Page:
Horsham pest controller Steve Olver is bracing for a busy few months as mice populations across the country surge.
Although the Wimmera has not yet had issues on the scale reported in NSW and Gippsland, Mr Olver said he is prepared for a potential infestation as populations on farms are beginning to rise.
Mice infestations could peak "within the next month," he said.
"We know they're gonna come and we've got our baiting systems set up for when it does happen," Mr Olver said.
"Every time we have a very good harvest we're at risk of a mice issue. I think we're at a greater risk this year, just because of what's happened up in northern NSW," Mr Olver said.
"If we're talking about the numbers we see up north, we're going to be in for some pretty severe mice plagues and baiting can only go so far."
"My prediction is certainly by June we're going to see some peaking of mice issues, certainly in and around Horsham. They'll be coming in from the paddocks."
According to Mr Olver, a bumper crop can be one of the leading factors in how severe mice problems are that year.
"We always look at what our harvest is like within the district. There's a lot more grain left on the ground after a big harvest, which creates a greater food source, which allows for more feeding, more breeding and the numbers just take off."
Managing the problem can be a tricky balance.
"A lot of the success will come from what the farmers do, knowing it's almost impossible to fully bait big farming sectors," Mr Olver said.
Due to the increase in mice plagues across Australia, manufacturers of mice baits are looking at doubling the dosage in some cases, according to Mr Olver.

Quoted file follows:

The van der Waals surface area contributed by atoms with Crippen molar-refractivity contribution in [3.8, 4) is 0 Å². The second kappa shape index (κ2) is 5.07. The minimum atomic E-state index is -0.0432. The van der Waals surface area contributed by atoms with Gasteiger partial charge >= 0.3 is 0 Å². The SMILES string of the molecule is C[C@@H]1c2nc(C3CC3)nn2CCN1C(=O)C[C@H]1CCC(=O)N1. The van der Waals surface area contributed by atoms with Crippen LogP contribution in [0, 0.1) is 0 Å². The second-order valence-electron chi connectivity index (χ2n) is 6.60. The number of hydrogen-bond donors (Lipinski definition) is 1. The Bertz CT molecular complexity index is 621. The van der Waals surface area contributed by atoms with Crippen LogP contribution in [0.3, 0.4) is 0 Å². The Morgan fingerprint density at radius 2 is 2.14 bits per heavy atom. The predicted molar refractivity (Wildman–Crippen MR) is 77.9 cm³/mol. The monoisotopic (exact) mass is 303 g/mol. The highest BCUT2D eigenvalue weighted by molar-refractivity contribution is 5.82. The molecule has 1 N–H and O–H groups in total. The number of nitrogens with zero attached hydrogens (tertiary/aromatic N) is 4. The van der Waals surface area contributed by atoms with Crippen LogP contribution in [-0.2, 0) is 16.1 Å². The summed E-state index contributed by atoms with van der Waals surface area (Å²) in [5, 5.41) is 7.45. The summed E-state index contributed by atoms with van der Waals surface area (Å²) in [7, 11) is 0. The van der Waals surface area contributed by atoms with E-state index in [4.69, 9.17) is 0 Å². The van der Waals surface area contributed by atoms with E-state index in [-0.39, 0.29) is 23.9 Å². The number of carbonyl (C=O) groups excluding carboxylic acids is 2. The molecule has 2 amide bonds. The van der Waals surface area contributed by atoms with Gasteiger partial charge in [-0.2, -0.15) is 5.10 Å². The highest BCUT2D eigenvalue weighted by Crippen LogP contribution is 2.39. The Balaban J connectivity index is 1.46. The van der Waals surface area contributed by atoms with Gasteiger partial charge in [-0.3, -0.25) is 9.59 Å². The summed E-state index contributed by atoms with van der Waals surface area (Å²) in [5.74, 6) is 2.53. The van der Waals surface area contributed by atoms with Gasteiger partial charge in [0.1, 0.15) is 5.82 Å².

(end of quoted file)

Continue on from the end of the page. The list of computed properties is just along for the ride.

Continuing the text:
"That's something we're sitting and watching quite closely in terms of how we set up our baiting programs," he said.
The dosage increases come in the wake of a study conducted by the CSIRO, funded by the Grains Research and Development Corporation (GRDC), that supports increases in zinc phosphide (ZnP) mouse baits.
In response to the study, the Australian Pesticides and Veterinary Authority released an emergency use permit after an application from Grain Providers Australia, allowing increases in the concentration of ZnP from 25mg per kilogram of wheat grain to 50mg a kilogram.
The CSIRO's Steve Henry, who led the study, said the lab findings showed the bait prepared at this new ZnP level was more lethal, as previous bait mixing rates were only fatal half of the time.
"It is critical that every grain of bait represents a lethal dose," Mr Henry said.
"Our lab research has shown that mice rapidly develop aversion to the bait, meaning that if they do not consume a lethal dose from one grain of bait, they will not consume any more toxic grain."
While Mr Olver does not utilise specialist farm bait in his own business, he keeps an eye on developments.
We're going to be in for some pretty severe mice plagues.Steve Olver
"The farmers are really the first line," Mr Olver said.
"When farmers can't do the job, that's when it becomes a residential issue," he said.
"It's just a matter of working within the farming community and what we can do, and what the homeowner can do."
It can be tricky to prevent mice from spreading from farms to homes, according to Mr Olver.
"They're gonna come in anywhere with gaps and cracks in their homes. They'll get into the walls, and that's where they'll nest in the rooves.
"If you can put the end of a biro into a hole or gap, a mouse can squeeze through there and get in," he said.
Preventing mice from getting into the ceiling can be vital.
"Ceiling voids are nice and warm for them, that's where the real breeding happens," Mr Olver said.
"A lot of people like to put steel wool and that sort of stuff into the weep holes in the brickwork and those sort of things, just to stop the mice as they're foraging along from coming inside the walls of the house and then up into the ceilings," he said.
According to the veteran pest controller, 2015 and 2020 were the worst years for mice he'd seen, and he expects this year "to be if not on a par, probably worse" than those.
However, despite the grim forecast, Mr Olver said there was little to worry about at present and warned against panic buying.
"It's actually not too bad at the moment. We haven't got the issues they're sort of getting in northern Victoria, but we're well prepared for it and we know it's going to come this way."
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